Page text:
'The Photograph'

As soon as the trailer for “The Photograph” dropped, the film’s target audience fell as in love with the idea of the film as Issa Rae and LaKeith Stanfield fell for each other in the clip.

Oh the joy as Rae’s gorgeous doe eyes connected with the long lashes and mysterious gaze that has Stanfield in the running as the next “it” guy among black male leading actors.

In 2020, would see a beautifully shot love story overloaded with melanin, but minus the trauma that was attached to 2019’s “Queen and Slim.”

Could it be the next “Love Jones?” Sadly, it didn’t come close. After watching “The Photograph,” audiences will be confronted with the question, “who knew black love could be so boring?”

Canadian filmmaker Stella Meghie deserves major points for the ambition of writing and directing a beautifully shot film that tells two intersecting black love stories that span across two generations and three decades within one film. However, the convoluted and far-fetched story fails the film’s intention and the audience’s expectation.

With her SXSW debut “Jean of the Joneses” Meghie found herself on the radar of the Hollywood film industry.

Her follow-up, the film adaptation of the best-selling novel “Everything, Everything,” further showcased her potential, though it lacked intensity.  The same could be said With “The Weekend.” She illustrated her willingness to take risks and tell stories that were off the beaten path for black characters and situations on film.

“The Photograph” is more traditional in its format compared to her other films, but shares the common bond in its inability to convey passion or fully engage audiences.

Michael Block is a big time New York City journalist covering a story. Though the nature of the article he aims to write is never clear, though he travels to south Louisiana to get sources for it and stumbles into a complicated romance in the process of pulling the piece together.

A quest to learn about another subject to source in his article leads him to a love interest in an art museum associate curator named Mae Morton.

As they get to know each other, the complicated love life of Isaac Jefferson and Mae’s mother Christina Eames – the subjects of Michael’s article – is told simultaneously through flashbacks.

The chemistry between Rae and Stanfield is so real one can’t help but root for. But the space in between as they attempt to connect the dots of their love story will leave audiences lost in the wide-open spaces.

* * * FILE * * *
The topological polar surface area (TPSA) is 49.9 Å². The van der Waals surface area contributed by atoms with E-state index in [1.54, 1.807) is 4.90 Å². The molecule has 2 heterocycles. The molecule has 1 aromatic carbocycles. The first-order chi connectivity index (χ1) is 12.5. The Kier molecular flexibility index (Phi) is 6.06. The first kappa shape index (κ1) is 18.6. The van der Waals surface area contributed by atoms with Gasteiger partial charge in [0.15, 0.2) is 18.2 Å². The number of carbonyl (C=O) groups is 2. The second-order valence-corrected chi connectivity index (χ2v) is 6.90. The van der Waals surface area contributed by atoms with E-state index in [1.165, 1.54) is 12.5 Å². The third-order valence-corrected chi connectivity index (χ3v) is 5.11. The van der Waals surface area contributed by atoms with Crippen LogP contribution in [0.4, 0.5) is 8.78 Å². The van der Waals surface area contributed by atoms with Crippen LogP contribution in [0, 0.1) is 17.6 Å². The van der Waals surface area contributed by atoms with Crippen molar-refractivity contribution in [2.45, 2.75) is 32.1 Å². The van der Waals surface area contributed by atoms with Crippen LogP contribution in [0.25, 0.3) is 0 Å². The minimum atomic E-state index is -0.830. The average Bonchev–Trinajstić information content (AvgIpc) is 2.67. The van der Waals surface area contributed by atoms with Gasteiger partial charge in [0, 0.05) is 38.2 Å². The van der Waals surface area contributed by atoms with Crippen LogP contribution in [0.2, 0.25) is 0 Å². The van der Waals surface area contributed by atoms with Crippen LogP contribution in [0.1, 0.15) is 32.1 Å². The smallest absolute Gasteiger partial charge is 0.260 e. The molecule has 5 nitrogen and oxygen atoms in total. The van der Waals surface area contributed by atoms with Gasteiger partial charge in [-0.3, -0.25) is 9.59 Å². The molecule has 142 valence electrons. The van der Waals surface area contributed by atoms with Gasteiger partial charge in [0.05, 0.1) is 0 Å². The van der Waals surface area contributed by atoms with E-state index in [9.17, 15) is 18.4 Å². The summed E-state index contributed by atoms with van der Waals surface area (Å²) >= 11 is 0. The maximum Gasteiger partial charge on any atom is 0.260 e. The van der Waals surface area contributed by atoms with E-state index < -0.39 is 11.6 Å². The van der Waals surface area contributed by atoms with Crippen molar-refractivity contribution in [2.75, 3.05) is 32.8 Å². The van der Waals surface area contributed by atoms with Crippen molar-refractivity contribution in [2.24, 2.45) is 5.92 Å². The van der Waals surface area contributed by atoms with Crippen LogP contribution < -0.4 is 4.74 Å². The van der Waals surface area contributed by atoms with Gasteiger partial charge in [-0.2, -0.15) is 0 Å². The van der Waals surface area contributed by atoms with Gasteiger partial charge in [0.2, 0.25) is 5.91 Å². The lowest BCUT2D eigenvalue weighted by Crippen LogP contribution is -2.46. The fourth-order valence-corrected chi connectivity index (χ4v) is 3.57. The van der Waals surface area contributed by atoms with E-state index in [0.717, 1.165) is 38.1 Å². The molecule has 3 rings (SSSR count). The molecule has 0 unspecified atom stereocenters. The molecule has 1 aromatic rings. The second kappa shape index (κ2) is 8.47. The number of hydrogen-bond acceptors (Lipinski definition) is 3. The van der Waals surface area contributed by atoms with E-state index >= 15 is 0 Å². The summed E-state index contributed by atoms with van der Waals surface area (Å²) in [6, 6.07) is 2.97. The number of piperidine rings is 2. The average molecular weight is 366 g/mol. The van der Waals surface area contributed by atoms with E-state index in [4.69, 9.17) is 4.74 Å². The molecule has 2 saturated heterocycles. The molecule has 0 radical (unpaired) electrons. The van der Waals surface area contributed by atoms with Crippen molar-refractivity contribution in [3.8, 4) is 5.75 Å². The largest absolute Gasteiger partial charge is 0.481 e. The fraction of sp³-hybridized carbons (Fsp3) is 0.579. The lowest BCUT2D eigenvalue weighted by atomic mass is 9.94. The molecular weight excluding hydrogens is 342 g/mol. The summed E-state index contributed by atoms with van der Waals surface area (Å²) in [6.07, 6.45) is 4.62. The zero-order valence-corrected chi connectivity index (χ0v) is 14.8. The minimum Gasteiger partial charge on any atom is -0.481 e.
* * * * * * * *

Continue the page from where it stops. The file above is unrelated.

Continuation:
Ironically the sidebar/ prequel subplot featuring the romance of Christina and Isaac is far more compelling.

As they attempt to wrap their hearts and minds around the implausible and at times confusing whirlwind courtship of Michael and Mae, viewers will find themselves drifting through the real time relationship as a means to an end to transition them into the nostalgic one.

The performances keep the viewer invested in seeing “The Photograph” to finish line long after the story should have compelled them to check out – particularly with Y’Lan Noel and Chante Adams as young Isaac as Christina and Rob Morgan as present-day Isaac. In all fairness to Rae and Stanfield, their element of the film – that sees Michael blur the lines between his personal life and his work without much clarity or context – is too incomplete and rushed for audiences to fully buy into.

As Michael’s brother Kyle, Lil Rel Howery is charged with providing much of the comic relief. His presence feels more like inserted standup bits as opposed to related comedy that seamlessly adds a humor element to the experience of the film.

The film also features Courtney B. Vance, Teyonah Parris, Jasmine Cephas Jones and Marsha Stephanie Blake.

What a difference attention would have made for “The Photograph.” A movie that had the potential to be the first great black love story of the millennium’s second decade left audiences feeling restless – and void of a connection from an on-screen couple they so desperately wanted to root for.

The Photograph opened in theaters nationwide on Friday, February 14. The film is rated PG-13 with a running time of 106 minutes.

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